Edward John Jones 1878-1945, was the son of John Jones mariner and Jane, a laundress of Wellington Place. After his mother died he went to live at Penmount House with his aunt Jane Thomas, his father’s sister. Edward worked his way quickly up the ranks and in 1907, by the age of twenty-nine, had gained his masters certificate. He featured like Edward Lewis Lloyd, in a sea tragedy in 1914, a year on from the Volturno saga.

Just prior to the outbreak of World War One, E. J. Jones was First Officer on the liner Empress of Ireland, owned by the Canadian Pacific Railways. What was to unfold was a tragedy that equalled that of the Titanic sinking. The liner was in collision with the Norwegian collier Storstad in the mouth of the St. Lawrence River. The ships had first sighted each other about ten miles apart on a calm, clear night. Adjustments were made by the captains of both vessels to ensure a safe passing. A sudden dense fog descended that caused both captains to err on the side of caution, which ironically contributed to the disaster. The captain of the Empress of Ireland, Henry Kendall, slowed the ship down to a crawl waiting for the other vessel to pass before getting underway properly.  Instead of passing, the Storstad’s masthead lights materialized out of the fog heading straight toward the liner. Despite taking immediate evasive action, it was too late. As the Storstad was low in the water with a full cargo, and had bows especially strengthened to tackle ice that was often a hazard in the St Lawrence waterway, she cut a massive hole 25 feet long and 14 feet wide, straight into the starboard side of the Empress of Ireland.

                            EMPRESS OF IRELAND                                 STORSTAD AFTER THE COLLISION

What followed was not helped by the fact that it was night, and most of those on the liner were asleep. Although having enough lifeboats for passengers and crew, the ship sank so swiftly that they could not be fully utilized. Only six boats were successfully launched, as after ten minutes, the liner lurched onto her side with many passengers clinging for a foothold on the slippery hull. Four minutes later she sank. The death toll was enormous, of the 1,477 souls on board, 1,012 lost their lives, including 840 passengers.  In total, eight more had died than when the Titanic had sunk A. J. Jones was instrumental in ensuring that as many as possible of the lifeboats got away, and desperately sought to save as many survivors as possible.

Toward the end of the Great War, he was in command of the S.S. Medora, when she was torpedoed off the coast of Ireland; this was another Canadian Pacific Railways ship. After the crew had taken to the lifeboats, the submarine surfaced, and in perfect English, the officer on its deck demanded that the captain, chief wireless officer and the chief gunner should be delivered to him. At first, they denied that they were aboard, but the German captain threatened to sink them on the spot if they were not delivered. Captain E. J. Jones stood up and identified himself, as he did not want to endanger the crew. The wireless operator followed suit and a brave second gunner grabbed the chief gunner’s hat and stood up, as he knew that the chief gunner was a married man with children. After being taken aboard the submarine, it commenced firing again, until the Medora sunk.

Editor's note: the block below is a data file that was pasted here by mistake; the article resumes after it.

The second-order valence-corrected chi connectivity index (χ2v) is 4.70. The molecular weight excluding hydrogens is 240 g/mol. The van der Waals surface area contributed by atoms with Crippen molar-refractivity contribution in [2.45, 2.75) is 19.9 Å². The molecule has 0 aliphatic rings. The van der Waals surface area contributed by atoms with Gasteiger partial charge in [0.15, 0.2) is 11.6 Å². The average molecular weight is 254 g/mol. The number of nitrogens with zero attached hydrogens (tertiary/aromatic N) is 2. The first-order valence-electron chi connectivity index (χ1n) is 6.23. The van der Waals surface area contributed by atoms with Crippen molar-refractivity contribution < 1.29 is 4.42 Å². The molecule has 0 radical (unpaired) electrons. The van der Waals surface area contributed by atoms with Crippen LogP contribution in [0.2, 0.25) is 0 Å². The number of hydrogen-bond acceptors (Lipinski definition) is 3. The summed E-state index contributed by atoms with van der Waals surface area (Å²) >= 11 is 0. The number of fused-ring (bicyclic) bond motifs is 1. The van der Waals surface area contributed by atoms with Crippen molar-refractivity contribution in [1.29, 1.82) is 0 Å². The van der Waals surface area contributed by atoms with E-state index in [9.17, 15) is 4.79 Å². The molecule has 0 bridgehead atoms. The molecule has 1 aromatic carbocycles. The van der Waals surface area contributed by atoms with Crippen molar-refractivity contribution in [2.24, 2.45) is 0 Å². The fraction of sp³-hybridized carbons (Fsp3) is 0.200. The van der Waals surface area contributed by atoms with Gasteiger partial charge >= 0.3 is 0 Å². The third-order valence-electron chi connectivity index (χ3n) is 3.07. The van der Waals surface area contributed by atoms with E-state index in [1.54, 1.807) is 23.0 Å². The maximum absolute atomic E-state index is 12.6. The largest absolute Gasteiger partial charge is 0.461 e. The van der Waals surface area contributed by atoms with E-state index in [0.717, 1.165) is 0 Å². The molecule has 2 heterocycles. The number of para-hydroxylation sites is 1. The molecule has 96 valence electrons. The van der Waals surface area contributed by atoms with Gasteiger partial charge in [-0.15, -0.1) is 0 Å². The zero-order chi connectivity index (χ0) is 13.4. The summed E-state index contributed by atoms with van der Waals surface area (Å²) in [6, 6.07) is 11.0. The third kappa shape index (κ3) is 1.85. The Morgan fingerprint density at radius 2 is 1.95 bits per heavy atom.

Shortly after this incident, another ship reported that she had destroyed a German submarine in the area, and there was a great fear that the Medora prisoners had gone down with that submarine. However, soon after the British were notified that the three were safely landed and were in a prison camp. Captain Jones survived his ordeal and returned to work for the Canadian company. He was captain of the Empress of Australia in 1941. He was awarded an O.B.E. for services during the Second World War.  He retired from the sea in 1942, and died three years later.

                                                                     EMPRESS OF AUSTRALIA

There were other Jones mariners that may or may not  have been related to the five other maritime Jones families also profiled in this website. Captain John Jones of the sloop Linnet who was active in the 1760’s, and later ran the sloop Neptune in 1820. A close relative of his Morgan Jones also ran the sloop Linnet in 1826. Lewis Jones 1796-1860 was captain of the Emmett. Captain John Jones b.1821 commanded his own schooner the Jane Jones for fifteen years. Another John Jones b.1825 was master of the Panthea and the barque Hawarden Castle on which he died at Calcutta. David Jones b.1835 was master of the Abbey for several years. John Jones b.1838 was master of the Swallow and lived at Ty Mawr and gave navigation lessons in the latter half of his career. Captain David Jones 1842-80 commanded the sailing vessels Forest Prince and the Adeliza, a vessel on which he died. Yet another John Jones b.1863 was master of the steamers Graffoe, Collingham, Armenia, Usher and the Charles Tellier.